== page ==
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Chemicals / Hazmat

  • A Great Stripper: Methylene Chloride Safety

    Little did I really understand about Methylene Chloride as a chemical stripper. When my Chemical Safetyfamily was young and on a tight budget, my wife and I would buy used furniture, mostly we bought dressers. They were good quality wood and a little TLC and refinishing is all it took. Of course, 40 years ago there weren’t many alternatives for paint stripping so you bought the most effective. More often than not it contained “Methylene Chloride”. It was kind of neat to watch it bubble up and was gross looking. Not realizing of course that if it was doing this to the paint and old varnish, what was it doing to my lungs? Of course I was a trouper and stood right in there until I had to open a window, and went and got a pair of gloves so I could scrape it off and sand. By the way the directions said it was combustible along with some other warnings I didn’t pay much attention to like; may cause: Dizziness. Drowsiness. Headache. Nausea. Weakness. Unconciousness. Death.

    Methylene Chloride is still used today in that application. It’s also referred to as “Dichloromethane” OSHA actually has a publication regarding its use.(OSHA 3144-06R 2003). The OSHA Methylene Chloride standard (Title 29 code of Federal Regulations, Parts 1910.1052, 1915.1052, and 1926.1152) covers all occupational exposures to Methylene Chloride in all workplaces in general industry, shipyard employment, and construction. You can also review this chemical and its dangers by visiting http://www.inchem.org/documents/icsc/icsc/eics0058.htm . This product is also used in pharmaceutical manufacturing, paintremover manufacturing, metal cleaning and degreasing, adhesives manufacturing and use, polyurethane foam production, to name a few. When dealing with this chemical, employers will need to consider; Exposure monitoring, Medical surveillance, Control Measures, Respiratory protection, Hygiene Facilities and protective clothing and equipment, record keeping and training.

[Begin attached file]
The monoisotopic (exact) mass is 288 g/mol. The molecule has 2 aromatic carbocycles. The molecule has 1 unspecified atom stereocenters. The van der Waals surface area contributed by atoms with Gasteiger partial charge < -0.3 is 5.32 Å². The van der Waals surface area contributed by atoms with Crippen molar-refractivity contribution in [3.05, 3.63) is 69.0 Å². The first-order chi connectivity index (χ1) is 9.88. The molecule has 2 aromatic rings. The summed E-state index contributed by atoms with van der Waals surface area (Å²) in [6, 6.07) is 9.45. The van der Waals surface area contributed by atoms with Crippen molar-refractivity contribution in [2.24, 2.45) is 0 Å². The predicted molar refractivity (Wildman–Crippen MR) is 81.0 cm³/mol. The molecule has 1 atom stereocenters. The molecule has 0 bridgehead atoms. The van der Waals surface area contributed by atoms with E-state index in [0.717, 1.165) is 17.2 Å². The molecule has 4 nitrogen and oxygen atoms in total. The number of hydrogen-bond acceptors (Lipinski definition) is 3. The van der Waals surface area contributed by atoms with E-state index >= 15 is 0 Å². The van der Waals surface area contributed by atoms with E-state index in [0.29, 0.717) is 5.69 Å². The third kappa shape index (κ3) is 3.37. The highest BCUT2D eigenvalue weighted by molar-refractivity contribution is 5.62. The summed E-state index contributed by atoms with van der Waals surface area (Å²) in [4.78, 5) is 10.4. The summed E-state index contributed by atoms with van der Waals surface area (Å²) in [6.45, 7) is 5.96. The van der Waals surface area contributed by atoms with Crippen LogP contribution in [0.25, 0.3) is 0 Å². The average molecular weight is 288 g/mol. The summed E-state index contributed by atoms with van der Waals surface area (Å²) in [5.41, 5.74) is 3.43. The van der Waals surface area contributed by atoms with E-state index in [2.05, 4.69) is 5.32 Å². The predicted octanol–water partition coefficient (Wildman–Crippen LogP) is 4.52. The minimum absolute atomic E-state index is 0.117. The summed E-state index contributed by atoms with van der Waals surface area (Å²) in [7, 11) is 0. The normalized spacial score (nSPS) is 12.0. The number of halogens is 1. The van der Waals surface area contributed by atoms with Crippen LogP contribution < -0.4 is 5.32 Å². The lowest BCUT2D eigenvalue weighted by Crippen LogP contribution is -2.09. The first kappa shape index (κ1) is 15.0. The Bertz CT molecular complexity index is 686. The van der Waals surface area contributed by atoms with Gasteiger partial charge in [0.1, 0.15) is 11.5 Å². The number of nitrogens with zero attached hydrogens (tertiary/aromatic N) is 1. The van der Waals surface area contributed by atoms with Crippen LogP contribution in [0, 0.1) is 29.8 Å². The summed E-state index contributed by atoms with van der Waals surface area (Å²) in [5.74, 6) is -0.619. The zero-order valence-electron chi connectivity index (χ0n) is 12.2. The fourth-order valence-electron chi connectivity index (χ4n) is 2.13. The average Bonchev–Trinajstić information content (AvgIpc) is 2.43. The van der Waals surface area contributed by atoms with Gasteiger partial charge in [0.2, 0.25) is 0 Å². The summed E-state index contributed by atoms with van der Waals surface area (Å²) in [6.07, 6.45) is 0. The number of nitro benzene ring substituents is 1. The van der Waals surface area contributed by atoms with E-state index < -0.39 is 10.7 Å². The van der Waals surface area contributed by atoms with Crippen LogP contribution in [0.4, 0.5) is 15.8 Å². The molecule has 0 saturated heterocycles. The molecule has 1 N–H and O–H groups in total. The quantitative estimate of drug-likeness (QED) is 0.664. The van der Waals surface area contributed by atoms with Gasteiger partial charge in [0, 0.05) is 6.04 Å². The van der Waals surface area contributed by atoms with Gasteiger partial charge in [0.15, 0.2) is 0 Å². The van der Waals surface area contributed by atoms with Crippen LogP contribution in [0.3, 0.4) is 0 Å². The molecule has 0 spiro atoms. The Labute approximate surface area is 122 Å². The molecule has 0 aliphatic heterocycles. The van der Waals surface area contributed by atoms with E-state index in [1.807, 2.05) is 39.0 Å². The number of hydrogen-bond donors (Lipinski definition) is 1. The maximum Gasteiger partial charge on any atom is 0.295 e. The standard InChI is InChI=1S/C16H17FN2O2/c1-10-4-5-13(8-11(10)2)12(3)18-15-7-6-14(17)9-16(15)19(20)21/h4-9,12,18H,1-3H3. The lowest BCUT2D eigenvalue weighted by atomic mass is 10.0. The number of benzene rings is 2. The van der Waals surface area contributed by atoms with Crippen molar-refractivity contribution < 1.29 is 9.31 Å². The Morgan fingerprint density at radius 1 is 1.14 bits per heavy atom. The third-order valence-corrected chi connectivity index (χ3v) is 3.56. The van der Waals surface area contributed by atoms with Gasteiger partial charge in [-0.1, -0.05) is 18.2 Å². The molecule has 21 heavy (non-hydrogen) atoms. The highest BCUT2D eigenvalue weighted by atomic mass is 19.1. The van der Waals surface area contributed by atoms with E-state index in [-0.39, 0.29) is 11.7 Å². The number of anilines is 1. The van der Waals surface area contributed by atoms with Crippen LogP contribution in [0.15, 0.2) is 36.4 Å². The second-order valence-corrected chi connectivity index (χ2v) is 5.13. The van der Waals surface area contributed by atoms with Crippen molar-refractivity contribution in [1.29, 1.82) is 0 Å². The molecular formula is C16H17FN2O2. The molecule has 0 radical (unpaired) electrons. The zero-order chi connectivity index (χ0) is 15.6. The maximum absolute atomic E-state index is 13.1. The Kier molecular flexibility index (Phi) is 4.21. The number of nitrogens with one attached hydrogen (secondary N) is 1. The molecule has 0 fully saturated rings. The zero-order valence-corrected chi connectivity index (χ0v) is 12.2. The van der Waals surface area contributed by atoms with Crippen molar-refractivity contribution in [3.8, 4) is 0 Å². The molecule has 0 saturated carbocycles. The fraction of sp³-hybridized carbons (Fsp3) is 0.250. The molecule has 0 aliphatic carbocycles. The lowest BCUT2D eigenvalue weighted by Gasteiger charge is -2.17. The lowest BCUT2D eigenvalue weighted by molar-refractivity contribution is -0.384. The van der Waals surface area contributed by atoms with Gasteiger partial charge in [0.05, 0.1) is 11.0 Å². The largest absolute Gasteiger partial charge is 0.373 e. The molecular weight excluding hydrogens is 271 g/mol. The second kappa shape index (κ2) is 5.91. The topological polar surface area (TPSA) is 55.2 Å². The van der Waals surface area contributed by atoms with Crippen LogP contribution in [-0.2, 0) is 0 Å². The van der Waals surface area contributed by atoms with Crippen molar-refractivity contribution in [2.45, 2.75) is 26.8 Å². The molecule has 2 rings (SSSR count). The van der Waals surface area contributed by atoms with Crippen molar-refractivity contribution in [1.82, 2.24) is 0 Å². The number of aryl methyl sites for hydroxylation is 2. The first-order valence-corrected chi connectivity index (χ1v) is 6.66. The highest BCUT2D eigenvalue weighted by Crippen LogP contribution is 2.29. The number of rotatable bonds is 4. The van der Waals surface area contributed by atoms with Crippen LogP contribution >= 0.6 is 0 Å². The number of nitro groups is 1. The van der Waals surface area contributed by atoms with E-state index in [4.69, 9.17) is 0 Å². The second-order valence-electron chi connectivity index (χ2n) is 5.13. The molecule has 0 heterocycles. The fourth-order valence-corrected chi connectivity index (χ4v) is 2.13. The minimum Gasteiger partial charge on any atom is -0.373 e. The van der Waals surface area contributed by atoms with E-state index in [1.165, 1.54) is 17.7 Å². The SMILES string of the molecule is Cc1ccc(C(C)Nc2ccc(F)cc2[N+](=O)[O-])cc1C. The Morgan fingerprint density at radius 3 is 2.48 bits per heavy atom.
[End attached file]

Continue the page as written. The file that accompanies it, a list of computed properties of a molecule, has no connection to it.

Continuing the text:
Today there are alternatives to this product especially in the DIY “do It yourself” Industry for removing paint, and industrial coatings. These new products are not just safer for the user but environmentally safer as well. At safetyinstruction.com we offer up to date information for training and the safe use of chemicals, including chemical hygiene, and disposal. By the way the kids are all moved out now and we’ve got some dressers if you need one. Methylene Chloride Safety, its worth sharing.

  • In The Navy: Sailing Toxic Seas?

    The OSHA has recently found a number of safety violations in a rather surprising place - the Navy. A Coronado aircraft hangar has been found contaminated with toxic materials - lead, cadmium, and beryllium - putting an unbelievable 350 men at risk. Fortunately, there has been no reported illness or injury, although such cases should not have existed in the first place. Read the fullstory from Julie Watson, reporting for Bloomberg Business Week.

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